Now, the pendulum is swinging again, to rest - the PAP hopes - in a happy balance of politics and policies. The PAP would 'carry the ground' (politics), even as it pursues hard-headed governance (policies). If it succeeds in achieving this balance, the PAP would have used its general election losses as the occasion to find a new equilibrium.
But will it? Two immediate challenges stand in the way of the desire of the 'new PAP' to engage Singaporeans in policymaking, and connect emotionally with them.
The first is that its policies-only phase went on for so long that its ranks are now filled with 'technocrats and civil servants', not politicians, as Tampines GRC MP Baey Yam Keng characterised the common charge.
While they are all certainly aware of the 'new normal', PAP politicians still believe in the primacy of policy effectiveness over political emotiveness.
They believe in what makes sense, not what captures the news cycle. They believe that excessive debate is counter-productive, and opposition for opposition's sake is poisonous. And when it comes to the crunch, they believe in 'doing the right thing' - implementing the optimal, long-term policy - even if they cannot carry the ground in the process.
The word 'politics' has even come to have negative connotations of pandering to populist pressure. How can the PAP become political if there is an instinctive distrust of politics?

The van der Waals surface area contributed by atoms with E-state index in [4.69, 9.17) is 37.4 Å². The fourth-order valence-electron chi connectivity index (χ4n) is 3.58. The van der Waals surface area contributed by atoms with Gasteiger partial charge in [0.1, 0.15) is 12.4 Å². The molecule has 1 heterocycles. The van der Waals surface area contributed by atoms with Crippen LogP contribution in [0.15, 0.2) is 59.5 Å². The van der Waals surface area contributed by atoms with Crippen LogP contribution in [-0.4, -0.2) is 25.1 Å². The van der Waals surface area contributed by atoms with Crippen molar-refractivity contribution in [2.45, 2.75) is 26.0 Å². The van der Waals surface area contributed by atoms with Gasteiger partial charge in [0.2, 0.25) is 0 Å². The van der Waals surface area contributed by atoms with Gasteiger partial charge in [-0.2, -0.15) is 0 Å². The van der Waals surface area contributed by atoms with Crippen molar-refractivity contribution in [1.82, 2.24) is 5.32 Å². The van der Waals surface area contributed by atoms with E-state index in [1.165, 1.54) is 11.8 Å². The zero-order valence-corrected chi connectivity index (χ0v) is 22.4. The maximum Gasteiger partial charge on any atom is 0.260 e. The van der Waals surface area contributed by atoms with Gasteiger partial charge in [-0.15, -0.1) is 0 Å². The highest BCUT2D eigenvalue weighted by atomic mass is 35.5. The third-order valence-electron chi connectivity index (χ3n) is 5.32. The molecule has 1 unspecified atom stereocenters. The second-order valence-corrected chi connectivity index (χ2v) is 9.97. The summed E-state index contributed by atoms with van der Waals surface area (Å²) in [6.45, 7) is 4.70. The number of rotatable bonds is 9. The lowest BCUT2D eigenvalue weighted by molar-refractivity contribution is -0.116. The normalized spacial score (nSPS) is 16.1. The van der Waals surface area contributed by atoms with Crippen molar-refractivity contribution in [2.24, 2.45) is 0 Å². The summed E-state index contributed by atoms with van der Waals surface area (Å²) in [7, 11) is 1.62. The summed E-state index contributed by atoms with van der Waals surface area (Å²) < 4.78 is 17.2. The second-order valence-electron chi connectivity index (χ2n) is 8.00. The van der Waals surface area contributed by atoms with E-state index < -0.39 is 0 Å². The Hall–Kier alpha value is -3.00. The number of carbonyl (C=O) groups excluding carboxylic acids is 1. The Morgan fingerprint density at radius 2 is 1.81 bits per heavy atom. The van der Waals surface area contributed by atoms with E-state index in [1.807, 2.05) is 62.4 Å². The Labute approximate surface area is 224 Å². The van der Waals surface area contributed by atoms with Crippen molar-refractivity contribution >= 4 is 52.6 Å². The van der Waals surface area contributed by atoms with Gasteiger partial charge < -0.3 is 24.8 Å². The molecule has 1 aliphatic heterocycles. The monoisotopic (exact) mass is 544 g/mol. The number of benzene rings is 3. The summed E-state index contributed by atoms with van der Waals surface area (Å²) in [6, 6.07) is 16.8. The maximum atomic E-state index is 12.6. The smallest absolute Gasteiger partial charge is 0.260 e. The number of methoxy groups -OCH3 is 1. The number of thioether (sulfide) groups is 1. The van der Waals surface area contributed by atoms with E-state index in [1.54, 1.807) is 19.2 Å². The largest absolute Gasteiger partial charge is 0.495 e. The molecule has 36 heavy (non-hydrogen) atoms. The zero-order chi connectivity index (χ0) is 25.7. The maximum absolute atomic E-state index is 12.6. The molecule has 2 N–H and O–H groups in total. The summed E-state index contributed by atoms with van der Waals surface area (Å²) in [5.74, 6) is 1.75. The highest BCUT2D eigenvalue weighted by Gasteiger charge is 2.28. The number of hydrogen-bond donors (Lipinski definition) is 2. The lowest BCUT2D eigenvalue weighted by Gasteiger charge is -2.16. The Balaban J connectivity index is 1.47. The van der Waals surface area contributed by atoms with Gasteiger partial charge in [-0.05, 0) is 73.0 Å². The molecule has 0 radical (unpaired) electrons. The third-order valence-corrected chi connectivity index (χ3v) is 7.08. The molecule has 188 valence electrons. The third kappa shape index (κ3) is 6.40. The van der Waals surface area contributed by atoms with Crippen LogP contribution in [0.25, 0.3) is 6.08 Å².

The second obstacle is that the image fixed in Singaporeans' minds of the PAP is a party that is all head and no heart, one that puts policy above people. So, its attempts at establishing an emotional connection with the ground are met with scepticism of varying degrees.
The debate over the Bukit Brown cemetery is instructive. Despite the protracted public engagement on the issue, some of those who do not want to see the cemetery give way to development believe the public engagement was just wayang (Malay for 'show'), that the 'new PAP' might spend more time consulting, but it will still not yield or soften its policies.
In this atmosphere, policies that change because of public input will be dismissed by some as belated; policies that do not change will be held up as evidence of intractability. Either way, the PAP cannot win, as far as this segment of the population is concerned.
For the first time in the country's history, Singapore's story is not clearly, nor necessarily, coincident with the ruling party's.
The PAP sees the current moment as the third phase of its history. But it is possible that this is the beginning of the country's second phase. After a long period of PAP dominance, younger Singaporeans especially may want the pendulum to move in the other direction.
While it is premature to speak of a possible change of government, it is clear that there are many who would prefer the ruling party to loom less large over the nation. The sentiments of these voters are beyond the PAP's ability to change, even if it manages to find a balance between politics and policies - for these are voters who object to its dominance per se, not necessarily its style of governance or its policies.
The ruling party is sincere about change. It has admitted that it has to better calibrate the balance between policy and politics. But since the May polls, the PAP has found itself, for the first time, in the position of playing catch-up to, rather than leading, changes in the country.
The notion of a 'new PAP' is its attempt to get ahead of the evolving political landscape. But only time will tell how the new stories the PAP tells of itself will end.